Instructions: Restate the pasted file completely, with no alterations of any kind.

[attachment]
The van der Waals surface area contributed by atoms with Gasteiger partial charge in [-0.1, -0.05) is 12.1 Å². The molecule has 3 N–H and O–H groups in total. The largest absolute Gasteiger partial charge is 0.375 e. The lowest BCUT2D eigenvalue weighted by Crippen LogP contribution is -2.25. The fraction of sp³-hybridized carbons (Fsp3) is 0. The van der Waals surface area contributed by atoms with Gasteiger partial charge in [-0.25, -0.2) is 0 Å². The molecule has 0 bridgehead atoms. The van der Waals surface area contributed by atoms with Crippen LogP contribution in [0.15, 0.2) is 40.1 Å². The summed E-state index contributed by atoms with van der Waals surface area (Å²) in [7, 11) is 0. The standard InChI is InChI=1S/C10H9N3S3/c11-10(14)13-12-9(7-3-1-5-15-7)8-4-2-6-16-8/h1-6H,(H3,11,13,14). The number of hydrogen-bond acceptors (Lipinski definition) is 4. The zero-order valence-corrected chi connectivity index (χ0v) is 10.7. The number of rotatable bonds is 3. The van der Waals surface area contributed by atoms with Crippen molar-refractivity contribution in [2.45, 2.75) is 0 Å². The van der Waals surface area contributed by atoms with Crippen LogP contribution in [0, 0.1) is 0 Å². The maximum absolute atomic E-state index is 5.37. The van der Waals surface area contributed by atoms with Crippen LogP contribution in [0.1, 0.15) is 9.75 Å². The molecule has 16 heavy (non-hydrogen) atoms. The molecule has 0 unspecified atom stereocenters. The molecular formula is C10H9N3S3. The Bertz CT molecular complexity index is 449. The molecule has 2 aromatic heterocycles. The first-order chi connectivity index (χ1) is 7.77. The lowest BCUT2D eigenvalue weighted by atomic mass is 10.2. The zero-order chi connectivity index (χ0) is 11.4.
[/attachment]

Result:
The van der Waals surface area contributed by atoms with Gasteiger partial charge in [-0.1, -0.05) is 12.1 Å². The molecule has 3 N–H and O–H groups in total. The largest absolute Gasteiger partial charge is 0.375 e. The lowest BCUT2D eigenvalue weighted by Crippen LogP contribution is -2.25. The fraction of sp³-hybridized carbons (Fsp3) is 0. The van der Waals surface area contributed by atoms with Gasteiger partial charge in [-0.25, -0.2) is 0 Å². The molecule has 0 bridgehead atoms. The van der Waals surface area contributed by atoms with Crippen LogP contribution in [0.15, 0.2) is 40.1 Å². The summed E-state index contributed by atoms with van der Waals surface area (Å²) in [7, 11) is 0. The standard InChI is InChI=1S/C10H9N3S3/c11-10(14)13-12-9(7-3-1-5-15-7)8-4-2-6-16-8/h1-6H,(H3,11,13,14). The number of hydrogen-bond acceptors (Lipinski definition) is 4. The zero-order valence-corrected chi connectivity index (χ0v) is 10.7. The number of rotatable bonds is 3. The van der Waals surface area contributed by atoms with Crippen molar-refractivity contribution in [2.45, 2.75) is 0 Å². The van der Waals surface area contributed by atoms with Crippen LogP contribution in [0, 0.1) is 0 Å². The maximum absolute atomic E-state index is 5.37. The van der Waals surface area contributed by atoms with Crippen LogP contribution in [0.1, 0.15) is 9.75 Å². The molecule has 16 heavy (non-hydrogen) atoms. The molecule has 0 unspecified atom stereocenters. The molecular formula is C10H9N3S3. The Bertz CT molecular complexity index is 449. The molecule has 2 aromatic heterocycles. The first-order chi connectivity index (χ1) is 7.77. The lowest BCUT2D eigenvalue weighted by atomic mass is 10.2. The zero-order chi connectivity index (χ0) is 11.4.